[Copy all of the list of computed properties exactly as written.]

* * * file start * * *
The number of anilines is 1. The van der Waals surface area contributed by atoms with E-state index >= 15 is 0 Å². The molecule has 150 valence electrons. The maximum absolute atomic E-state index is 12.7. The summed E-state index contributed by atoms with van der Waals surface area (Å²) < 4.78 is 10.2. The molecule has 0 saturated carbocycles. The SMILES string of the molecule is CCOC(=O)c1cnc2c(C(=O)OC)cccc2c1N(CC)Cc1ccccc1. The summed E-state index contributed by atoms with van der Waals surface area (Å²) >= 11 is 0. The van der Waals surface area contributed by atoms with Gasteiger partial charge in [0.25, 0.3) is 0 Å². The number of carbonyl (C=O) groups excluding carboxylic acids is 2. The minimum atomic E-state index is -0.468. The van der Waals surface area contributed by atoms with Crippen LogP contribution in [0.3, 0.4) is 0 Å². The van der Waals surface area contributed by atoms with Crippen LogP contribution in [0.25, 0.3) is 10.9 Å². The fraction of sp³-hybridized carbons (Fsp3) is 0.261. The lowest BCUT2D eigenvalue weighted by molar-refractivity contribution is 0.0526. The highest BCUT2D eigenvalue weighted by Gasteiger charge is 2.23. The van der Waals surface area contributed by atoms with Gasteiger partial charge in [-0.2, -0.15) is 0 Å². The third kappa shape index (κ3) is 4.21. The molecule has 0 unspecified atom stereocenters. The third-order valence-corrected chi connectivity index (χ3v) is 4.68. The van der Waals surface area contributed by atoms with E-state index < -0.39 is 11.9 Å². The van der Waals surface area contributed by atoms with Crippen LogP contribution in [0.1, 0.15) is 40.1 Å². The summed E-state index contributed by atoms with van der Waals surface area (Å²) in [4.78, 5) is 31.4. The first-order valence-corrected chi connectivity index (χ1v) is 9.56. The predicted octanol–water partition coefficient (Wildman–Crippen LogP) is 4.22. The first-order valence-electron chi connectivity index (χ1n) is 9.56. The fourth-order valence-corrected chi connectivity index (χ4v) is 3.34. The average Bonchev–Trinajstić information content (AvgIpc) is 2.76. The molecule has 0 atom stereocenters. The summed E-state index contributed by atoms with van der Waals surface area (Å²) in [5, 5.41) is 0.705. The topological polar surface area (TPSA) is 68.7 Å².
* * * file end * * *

The number of anilines is 1. The van der Waals surface area contributed by atoms with E-state index >= 15 is 0 Å². The molecule has 150 valence electrons. The maximum absolute atomic E-state index is 12.7. The summed E-state index contributed by atoms with van der Waals surface area (Å²) < 4.78 is 10.2. The molecule has 0 saturated carbocycles. The SMILES string of the molecule is CCOC(=O)c1cnc2c(C(=O)OC)cccc2c1N(CC)Cc1ccccc1. The summed E-state index contributed by atoms with van der Waals surface area (Å²) >= 11 is 0. The van der Waals surface area contributed by atoms with Gasteiger partial charge in [0.25, 0.3) is 0 Å². The number of carbonyl (C=O) groups excluding carboxylic acids is 2. The minimum atomic E-state index is -0.468. The van der Waals surface area contributed by atoms with Crippen LogP contribution in [0.3, 0.4) is 0 Å². The van der Waals surface area contributed by atoms with Crippen LogP contribution in [0.25, 0.3) is 10.9 Å². The fraction of sp³-hybridized carbons (Fsp3) is 0.261. The lowest BCUT2D eigenvalue weighted by molar-refractivity contribution is 0.0526. The highest BCUT2D eigenvalue weighted by Gasteiger charge is 2.23. The van der Waals surface area contributed by atoms with Gasteiger partial charge in [-0.2, -0.15) is 0 Å². The third kappa shape index (κ3) is 4.21. The molecule has 0 unspecified atom stereocenters. The third-order valence-corrected chi connectivity index (χ3v) is 4.68. The van der Waals surface area contributed by atoms with E-state index < -0.39 is 11.9 Å². The van der Waals surface area contributed by atoms with Crippen LogP contribution in [0.1, 0.15) is 40.1 Å². The summed E-state index contributed by atoms with van der Waals surface area (Å²) in [4.78, 5) is 31.4. The first-order valence-corrected chi connectivity index (χ1v) is 9.56. The predicted octanol–water partition coefficient (Wildman–Crippen LogP) is 4.22. The first-order valence-electron chi connectivity index (χ1n) is 9.56. The fourth-order valence-corrected chi connectivity index (χ4v) is 3.34. The average Bonchev–Trinajstić information content (AvgIpc) is 2.76. The molecule has 0 atom stereocenters. The summed E-state index contributed by atoms with van der Waals surface area (Å²) in [5, 5.41) is 0.705. The topological polar surface area (TPSA) is 68.7 Å².